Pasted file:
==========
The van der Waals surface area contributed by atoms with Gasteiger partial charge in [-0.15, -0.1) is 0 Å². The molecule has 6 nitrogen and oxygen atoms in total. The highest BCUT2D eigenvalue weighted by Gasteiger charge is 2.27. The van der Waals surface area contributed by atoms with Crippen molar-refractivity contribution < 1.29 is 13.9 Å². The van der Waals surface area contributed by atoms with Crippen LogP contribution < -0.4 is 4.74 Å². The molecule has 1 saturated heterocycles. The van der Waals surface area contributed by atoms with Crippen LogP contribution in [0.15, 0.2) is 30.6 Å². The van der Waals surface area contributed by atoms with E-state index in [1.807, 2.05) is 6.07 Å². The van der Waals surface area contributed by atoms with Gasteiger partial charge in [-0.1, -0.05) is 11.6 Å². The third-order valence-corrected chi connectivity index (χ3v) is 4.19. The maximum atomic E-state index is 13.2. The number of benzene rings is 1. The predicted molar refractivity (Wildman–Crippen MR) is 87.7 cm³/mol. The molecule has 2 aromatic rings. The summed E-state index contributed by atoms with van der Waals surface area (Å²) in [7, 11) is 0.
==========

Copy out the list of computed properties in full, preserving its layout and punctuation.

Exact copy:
The van der Waals surface area contributed by atoms with Gasteiger partial charge in [-0.15, -0.1) is 0 Å². The molecule has 6 nitrogen and oxygen atoms in total. The highest BCUT2D eigenvalue weighted by Gasteiger charge is 2.27. The van der Waals surface area contributed by atoms with Crippen molar-refractivity contribution < 1.29 is 13.9 Å². The van der Waals surface area contributed by atoms with Crippen LogP contribution < -0.4 is 4.74 Å². The molecule has 1 saturated heterocycles. The van der Waals surface area contributed by atoms with Crippen LogP contribution in [0.15, 0.2) is 30.6 Å². The van der Waals surface area contributed by atoms with E-state index in [1.807, 2.05) is 6.07 Å². The van der Waals surface area contributed by atoms with Gasteiger partial charge in [-0.1, -0.05) is 11.6 Å². The third-order valence-corrected chi connectivity index (χ3v) is 4.19. The maximum atomic E-state index is 13.2. The number of benzene rings is 1. The predicted molar refractivity (Wildman–Crippen MR) is 87.7 cm³/mol. The molecule has 2 aromatic rings. The summed E-state index contributed by atoms with van der Waals surface area (Å²) in [7, 11) is 0.